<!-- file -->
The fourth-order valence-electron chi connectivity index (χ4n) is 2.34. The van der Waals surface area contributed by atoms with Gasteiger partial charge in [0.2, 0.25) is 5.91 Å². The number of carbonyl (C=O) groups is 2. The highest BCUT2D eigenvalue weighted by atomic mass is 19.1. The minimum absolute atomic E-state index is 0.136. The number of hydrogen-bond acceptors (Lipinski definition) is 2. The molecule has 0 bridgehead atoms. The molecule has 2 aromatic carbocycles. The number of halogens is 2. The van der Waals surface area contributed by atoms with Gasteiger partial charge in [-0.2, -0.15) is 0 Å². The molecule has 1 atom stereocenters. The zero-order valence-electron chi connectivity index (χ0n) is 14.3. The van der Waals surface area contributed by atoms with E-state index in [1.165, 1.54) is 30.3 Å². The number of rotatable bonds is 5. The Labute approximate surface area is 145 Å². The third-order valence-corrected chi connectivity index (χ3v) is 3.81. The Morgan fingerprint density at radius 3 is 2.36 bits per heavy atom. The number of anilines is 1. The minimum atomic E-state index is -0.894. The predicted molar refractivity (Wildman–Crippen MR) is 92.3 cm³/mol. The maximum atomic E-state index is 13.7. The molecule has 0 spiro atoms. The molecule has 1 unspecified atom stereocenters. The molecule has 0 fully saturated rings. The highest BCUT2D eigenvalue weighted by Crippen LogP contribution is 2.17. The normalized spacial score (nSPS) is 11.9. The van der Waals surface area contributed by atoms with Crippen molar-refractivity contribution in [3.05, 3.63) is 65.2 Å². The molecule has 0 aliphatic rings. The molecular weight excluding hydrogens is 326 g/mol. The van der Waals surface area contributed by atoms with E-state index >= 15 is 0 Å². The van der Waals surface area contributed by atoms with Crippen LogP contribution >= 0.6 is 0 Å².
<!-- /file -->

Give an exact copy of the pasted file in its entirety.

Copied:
The fourth-order valence-electron chi connectivity index (χ4n) is 2.34. The van der Waals surface area contributed by atoms with Gasteiger partial charge in [0.2, 0.25) is 5.91 Å². The number of carbonyl (C=O) groups is 2. The highest BCUT2D eigenvalue weighted by atomic mass is 19.1. The minimum absolute atomic E-state index is 0.136. The number of hydrogen-bond acceptors (Lipinski definition) is 2. The molecule has 0 bridgehead atoms. The molecule has 2 aromatic carbocycles. The number of halogens is 2. The van der Waals surface area contributed by atoms with Gasteiger partial charge in [-0.2, -0.15) is 0 Å². The molecule has 1 atom stereocenters. The zero-order valence-electron chi connectivity index (χ0n) is 14.3. The van der Waals surface area contributed by atoms with E-state index in [1.165, 1.54) is 30.3 Å². The number of rotatable bonds is 5. The Labute approximate surface area is 145 Å². The third-order valence-corrected chi connectivity index (χ3v) is 3.81. The Morgan fingerprint density at radius 3 is 2.36 bits per heavy atom. The number of anilines is 1. The minimum atomic E-state index is -0.894. The predicted molar refractivity (Wildman–Crippen MR) is 92.3 cm³/mol. The maximum atomic E-state index is 13.7. The molecule has 0 spiro atoms. The molecule has 1 unspecified atom stereocenters. The molecule has 0 fully saturated rings. The highest BCUT2D eigenvalue weighted by Crippen LogP contribution is 2.17. The normalized spacial score (nSPS) is 11.9. The van der Waals surface area contributed by atoms with Crippen molar-refractivity contribution in [3.05, 3.63) is 65.2 Å². The molecule has 0 aliphatic rings. The molecular weight excluding hydrogens is 326 g/mol. The van der Waals surface area contributed by atoms with E-state index >= 15 is 0 Å². The van der Waals surface area contributed by atoms with Crippen LogP contribution >= 0.6 is 0 Å².